Development and Evolution of Japanese School Uniform
Among Asian countries, Japan is the first country which took its steps into western industrial field. However, to the western countries, Japan is still an mysterious eastern land. There are a lot of things, which we can tell the differences directly by just looking at it, such as Japanese tea ceremony and their obsession with sword, but can we really feel the concept and history behind it? I’d like to talk about one of the feature from this unique culture, the Japanese school uniform.
Start from Meiji era. This is the era which Meiji Emperor opened the door of Japan to tons of western countries for business and trading. Before that, Japan didn’t design uniforms for students was just the traditional clothes. Students at that time were basically from relatively rich families. The clothes they wore were traditional formal clothes. Girls wore kimono and boys wore Hakama.
Towards the end of Meiji era and the beginning of Taisyo era, due to the influences from foreign countries, the mixture of Japanese culture and western culture was formed. The uniform school boys wore was called Gakuran. It has a hat, a black top with a stand-up collar, usually has five golden color buttons and a black bottom, but with Geta on their feet. For school girls, they wore Hakama, which was different from men’s wear, it was specially designed for lady to wear, with leather boots and tied a bow on their hair. This style of school uniform became so popular among school girls at Taisho era. Personally I think it was the most lovely combination among all the different school uniforms in the history of the development of Japanese uniform.
Ever since school boys’ uniform was designed, this style lasts from that time all the way to present days. However, school girls’ uniform kept changing because of the wars in the 20th century. Base on World War One broke out in 1914, there were women joined the army and navy, the evolution of woman’s clothing of that inspired Japan. The traditional Japanese kimono limited the movement of human body and was much more expensive than to make a western suit. The first western style uniform was a one piece suit, but it benefited the movement a lot compare to kimono. Later the separated top and bottom suit was designed. In 1930s, more and more schools make the sailor suit, which top and bottom was separate dominated the campus. The Taisho era was also a great change from the mix-culture school uniform to sailor suit base on the historical change. Sailor suit was basically settle down since then. It was easier for girls to do the training and not losing its loose and gentle feeling at the same time.
Unfortunately, because of World War Two broke out in 1939, there were no enough materials and food produced in Japan, lots of school girls lost their opportunities to continued study at school. They had to started working in the farm or went to work in the workshop. For the convenience, the sailor skirt was changed into pants which has a name called Monpe. This was also a interesting combination base on the historical effects in the development of Japanese school uniform. After World War Two ended, the sailor skirt reappeared in the society as the formal school uniform for girls.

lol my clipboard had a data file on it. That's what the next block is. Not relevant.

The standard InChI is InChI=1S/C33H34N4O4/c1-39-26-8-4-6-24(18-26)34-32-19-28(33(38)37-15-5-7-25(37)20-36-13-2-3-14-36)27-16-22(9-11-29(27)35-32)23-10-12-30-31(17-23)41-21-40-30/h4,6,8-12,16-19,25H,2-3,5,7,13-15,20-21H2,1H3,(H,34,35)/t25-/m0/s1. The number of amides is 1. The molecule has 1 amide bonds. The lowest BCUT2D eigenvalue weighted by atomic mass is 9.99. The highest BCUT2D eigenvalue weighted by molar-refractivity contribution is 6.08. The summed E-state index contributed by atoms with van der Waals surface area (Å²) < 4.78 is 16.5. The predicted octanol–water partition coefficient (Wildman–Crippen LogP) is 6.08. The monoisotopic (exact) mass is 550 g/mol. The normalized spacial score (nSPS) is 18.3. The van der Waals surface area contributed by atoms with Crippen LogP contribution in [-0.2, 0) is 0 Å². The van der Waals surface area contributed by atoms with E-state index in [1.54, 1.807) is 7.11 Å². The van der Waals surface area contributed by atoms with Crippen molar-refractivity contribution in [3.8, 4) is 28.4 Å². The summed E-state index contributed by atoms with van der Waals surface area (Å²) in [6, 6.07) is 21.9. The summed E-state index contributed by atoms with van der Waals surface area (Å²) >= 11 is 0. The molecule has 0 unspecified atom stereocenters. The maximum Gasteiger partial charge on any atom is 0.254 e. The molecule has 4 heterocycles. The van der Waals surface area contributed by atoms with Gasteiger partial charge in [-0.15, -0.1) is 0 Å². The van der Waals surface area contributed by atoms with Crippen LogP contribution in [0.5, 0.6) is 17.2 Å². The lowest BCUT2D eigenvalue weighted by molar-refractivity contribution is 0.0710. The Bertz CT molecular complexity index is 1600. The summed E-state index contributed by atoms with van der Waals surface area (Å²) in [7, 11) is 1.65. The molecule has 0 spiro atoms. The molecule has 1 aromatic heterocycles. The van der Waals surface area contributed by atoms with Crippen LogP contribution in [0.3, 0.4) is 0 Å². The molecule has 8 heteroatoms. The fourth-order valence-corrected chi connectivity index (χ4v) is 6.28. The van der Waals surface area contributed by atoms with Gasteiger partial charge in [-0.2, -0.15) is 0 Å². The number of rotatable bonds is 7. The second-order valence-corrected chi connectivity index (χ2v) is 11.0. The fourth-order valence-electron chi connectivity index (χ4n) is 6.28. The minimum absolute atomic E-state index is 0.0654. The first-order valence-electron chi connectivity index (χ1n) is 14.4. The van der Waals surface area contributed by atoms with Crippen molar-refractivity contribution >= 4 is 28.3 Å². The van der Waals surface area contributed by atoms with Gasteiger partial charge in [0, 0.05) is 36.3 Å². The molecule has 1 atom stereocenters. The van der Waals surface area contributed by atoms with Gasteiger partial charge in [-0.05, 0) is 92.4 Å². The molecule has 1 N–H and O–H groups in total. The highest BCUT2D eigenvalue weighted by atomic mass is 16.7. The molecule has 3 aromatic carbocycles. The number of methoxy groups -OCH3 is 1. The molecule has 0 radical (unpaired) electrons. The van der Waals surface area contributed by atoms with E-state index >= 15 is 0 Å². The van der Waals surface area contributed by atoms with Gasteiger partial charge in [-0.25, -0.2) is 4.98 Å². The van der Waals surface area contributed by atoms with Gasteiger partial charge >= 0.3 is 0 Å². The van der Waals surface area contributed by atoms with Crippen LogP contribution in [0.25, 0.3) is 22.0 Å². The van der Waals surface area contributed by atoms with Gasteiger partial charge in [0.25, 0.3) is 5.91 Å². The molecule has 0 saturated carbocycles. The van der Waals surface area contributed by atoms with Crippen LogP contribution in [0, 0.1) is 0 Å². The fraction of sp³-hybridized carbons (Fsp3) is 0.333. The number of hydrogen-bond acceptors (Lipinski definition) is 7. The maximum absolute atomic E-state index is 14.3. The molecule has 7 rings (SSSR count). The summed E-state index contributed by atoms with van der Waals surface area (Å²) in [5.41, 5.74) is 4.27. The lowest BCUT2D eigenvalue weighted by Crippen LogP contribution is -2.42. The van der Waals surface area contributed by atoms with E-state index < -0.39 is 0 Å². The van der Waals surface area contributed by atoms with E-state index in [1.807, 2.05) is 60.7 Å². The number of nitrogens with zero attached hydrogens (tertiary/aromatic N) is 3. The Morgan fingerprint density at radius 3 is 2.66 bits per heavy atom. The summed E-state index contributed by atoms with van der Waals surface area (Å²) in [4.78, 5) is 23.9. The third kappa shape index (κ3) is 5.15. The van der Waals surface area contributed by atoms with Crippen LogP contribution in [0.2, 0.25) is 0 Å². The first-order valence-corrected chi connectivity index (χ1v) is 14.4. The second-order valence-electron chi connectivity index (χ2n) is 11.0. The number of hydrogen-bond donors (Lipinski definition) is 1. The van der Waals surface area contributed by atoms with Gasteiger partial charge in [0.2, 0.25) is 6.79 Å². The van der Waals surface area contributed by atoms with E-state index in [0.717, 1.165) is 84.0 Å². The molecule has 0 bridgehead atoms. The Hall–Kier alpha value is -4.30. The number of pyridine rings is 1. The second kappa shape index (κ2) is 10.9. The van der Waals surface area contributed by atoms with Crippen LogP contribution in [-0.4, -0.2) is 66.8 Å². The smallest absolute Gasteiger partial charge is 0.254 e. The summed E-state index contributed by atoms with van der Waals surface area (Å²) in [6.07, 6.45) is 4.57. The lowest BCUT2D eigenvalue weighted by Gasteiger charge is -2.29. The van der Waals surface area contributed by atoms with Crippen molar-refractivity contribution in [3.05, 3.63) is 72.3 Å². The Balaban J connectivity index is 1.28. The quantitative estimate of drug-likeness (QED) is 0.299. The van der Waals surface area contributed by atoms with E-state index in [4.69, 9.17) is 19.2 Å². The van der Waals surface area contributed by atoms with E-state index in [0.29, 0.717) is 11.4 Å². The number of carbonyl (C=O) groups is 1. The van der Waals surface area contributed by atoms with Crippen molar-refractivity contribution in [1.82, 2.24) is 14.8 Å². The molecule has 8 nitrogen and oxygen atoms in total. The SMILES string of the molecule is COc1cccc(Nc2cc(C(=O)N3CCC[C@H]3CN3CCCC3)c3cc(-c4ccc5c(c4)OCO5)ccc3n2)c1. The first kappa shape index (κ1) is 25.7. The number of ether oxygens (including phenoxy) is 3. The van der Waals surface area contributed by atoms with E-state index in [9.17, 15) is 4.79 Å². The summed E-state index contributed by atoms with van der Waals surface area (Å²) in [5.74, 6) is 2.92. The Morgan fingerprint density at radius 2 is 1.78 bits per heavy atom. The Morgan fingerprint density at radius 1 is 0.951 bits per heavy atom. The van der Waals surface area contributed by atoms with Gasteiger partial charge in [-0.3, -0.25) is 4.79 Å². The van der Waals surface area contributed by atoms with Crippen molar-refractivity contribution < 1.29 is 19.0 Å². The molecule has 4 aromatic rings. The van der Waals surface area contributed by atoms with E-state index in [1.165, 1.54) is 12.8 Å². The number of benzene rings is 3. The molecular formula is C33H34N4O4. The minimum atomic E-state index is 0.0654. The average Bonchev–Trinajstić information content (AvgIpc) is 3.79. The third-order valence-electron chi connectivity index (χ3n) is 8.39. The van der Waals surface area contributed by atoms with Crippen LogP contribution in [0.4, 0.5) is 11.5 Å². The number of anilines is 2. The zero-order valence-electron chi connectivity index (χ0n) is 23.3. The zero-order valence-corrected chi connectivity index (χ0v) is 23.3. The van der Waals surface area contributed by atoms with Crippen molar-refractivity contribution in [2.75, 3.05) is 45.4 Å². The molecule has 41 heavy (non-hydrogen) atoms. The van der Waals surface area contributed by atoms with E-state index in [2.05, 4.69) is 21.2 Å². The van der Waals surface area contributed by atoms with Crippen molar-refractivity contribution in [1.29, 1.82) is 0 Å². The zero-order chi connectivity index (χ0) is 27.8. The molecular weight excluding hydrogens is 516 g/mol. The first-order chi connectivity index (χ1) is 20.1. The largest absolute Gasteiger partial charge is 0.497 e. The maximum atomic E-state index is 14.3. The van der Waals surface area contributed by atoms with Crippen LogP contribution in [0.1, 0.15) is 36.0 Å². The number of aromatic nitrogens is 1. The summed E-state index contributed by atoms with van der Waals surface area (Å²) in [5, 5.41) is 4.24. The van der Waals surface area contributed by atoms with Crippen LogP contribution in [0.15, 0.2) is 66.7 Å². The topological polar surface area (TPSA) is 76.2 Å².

In Showa era, Japanese school uniform have already become one of the most typical features of the country. School boys are still wearing black stand-up collar suit, school girls wear sailor suit and short skirt with variety of colors and patterns. The post war period also had a lot of different features. At that period of time, the birth rate increased a lot after the war, too many students were applying limited number of schools. The harsh competition and rules increased students’ rebellious mentalities and this feature showed on their uniforms too. For example, school boys and girls started to break the rules to remodeled their uniforms. Sad, but true, the lantern-like trousers gave easier movement during a fight and long dress for girls was easier for them to hide weapons such as rope and bat.
To prevent this further expanded, school uniforms evolved again. This time, designers change sailor suit into a combination with western suit. Reason one, the western suit was not easy to remodeled and reason two was it looks even modern compared to sailor suit. Some of them use tie and bow instead of sailor scarf. And also have sweater and jacket for fall and winter.
Beautiful looking school uniform obviously attracted more student to come to school and study at their school. The rebel rate decreased because of the uniform changed. Nowadays, in Heisei era, sailor suit and stand-up collar suit still take a larger amount of percentage among schools than western style uniform does. These two different style uniforms show the path of the development and evolution of Japanese uniform from Edo era all the way to Heisei era. They not only tell the story of each time period, but also visualize the culture of Japan on different generations.